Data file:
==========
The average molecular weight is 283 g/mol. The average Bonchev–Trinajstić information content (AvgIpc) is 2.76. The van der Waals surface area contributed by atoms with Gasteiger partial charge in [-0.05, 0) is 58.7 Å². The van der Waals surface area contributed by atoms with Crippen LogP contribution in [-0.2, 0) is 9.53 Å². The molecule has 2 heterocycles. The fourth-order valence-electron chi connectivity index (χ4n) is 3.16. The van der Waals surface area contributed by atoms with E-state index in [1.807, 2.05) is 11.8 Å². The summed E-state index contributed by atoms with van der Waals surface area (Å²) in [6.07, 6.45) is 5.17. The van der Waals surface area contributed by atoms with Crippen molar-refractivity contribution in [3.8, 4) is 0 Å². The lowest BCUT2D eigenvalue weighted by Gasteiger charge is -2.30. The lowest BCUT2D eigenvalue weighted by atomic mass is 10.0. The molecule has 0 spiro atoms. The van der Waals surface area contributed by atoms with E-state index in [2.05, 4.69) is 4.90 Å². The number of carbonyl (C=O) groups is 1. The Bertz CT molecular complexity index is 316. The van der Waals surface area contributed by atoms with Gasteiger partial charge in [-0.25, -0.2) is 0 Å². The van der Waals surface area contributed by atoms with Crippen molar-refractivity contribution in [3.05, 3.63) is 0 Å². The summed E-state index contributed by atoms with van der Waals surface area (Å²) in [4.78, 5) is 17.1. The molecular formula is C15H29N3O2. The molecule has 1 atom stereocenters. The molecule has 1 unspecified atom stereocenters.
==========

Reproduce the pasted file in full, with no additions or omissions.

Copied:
The average molecular weight is 283 g/mol. The average Bonchev–Trinajstić information content (AvgIpc) is 2.76. The van der Waals surface area contributed by atoms with Gasteiger partial charge in [-0.05, 0) is 58.7 Å². The van der Waals surface area contributed by atoms with Crippen LogP contribution in [-0.2, 0) is 9.53 Å². The molecule has 2 heterocycles. The fourth-order valence-electron chi connectivity index (χ4n) is 3.16. The van der Waals surface area contributed by atoms with E-state index in [1.807, 2.05) is 11.8 Å². The summed E-state index contributed by atoms with van der Waals surface area (Å²) in [6.07, 6.45) is 5.17. The van der Waals surface area contributed by atoms with Crippen molar-refractivity contribution in [3.8, 4) is 0 Å². The lowest BCUT2D eigenvalue weighted by Gasteiger charge is -2.30. The lowest BCUT2D eigenvalue weighted by atomic mass is 10.0. The molecule has 0 spiro atoms. The van der Waals surface area contributed by atoms with E-state index in [2.05, 4.69) is 4.90 Å². The number of carbonyl (C=O) groups is 1. The Bertz CT molecular complexity index is 316. The van der Waals surface area contributed by atoms with Gasteiger partial charge in [-0.25, -0.2) is 0 Å². The van der Waals surface area contributed by atoms with Crippen molar-refractivity contribution in [3.05, 3.63) is 0 Å². The summed E-state index contributed by atoms with van der Waals surface area (Å²) in [4.78, 5) is 17.1. The molecular formula is C15H29N3O2. The molecule has 1 atom stereocenters. The molecule has 1 unspecified atom stereocenters.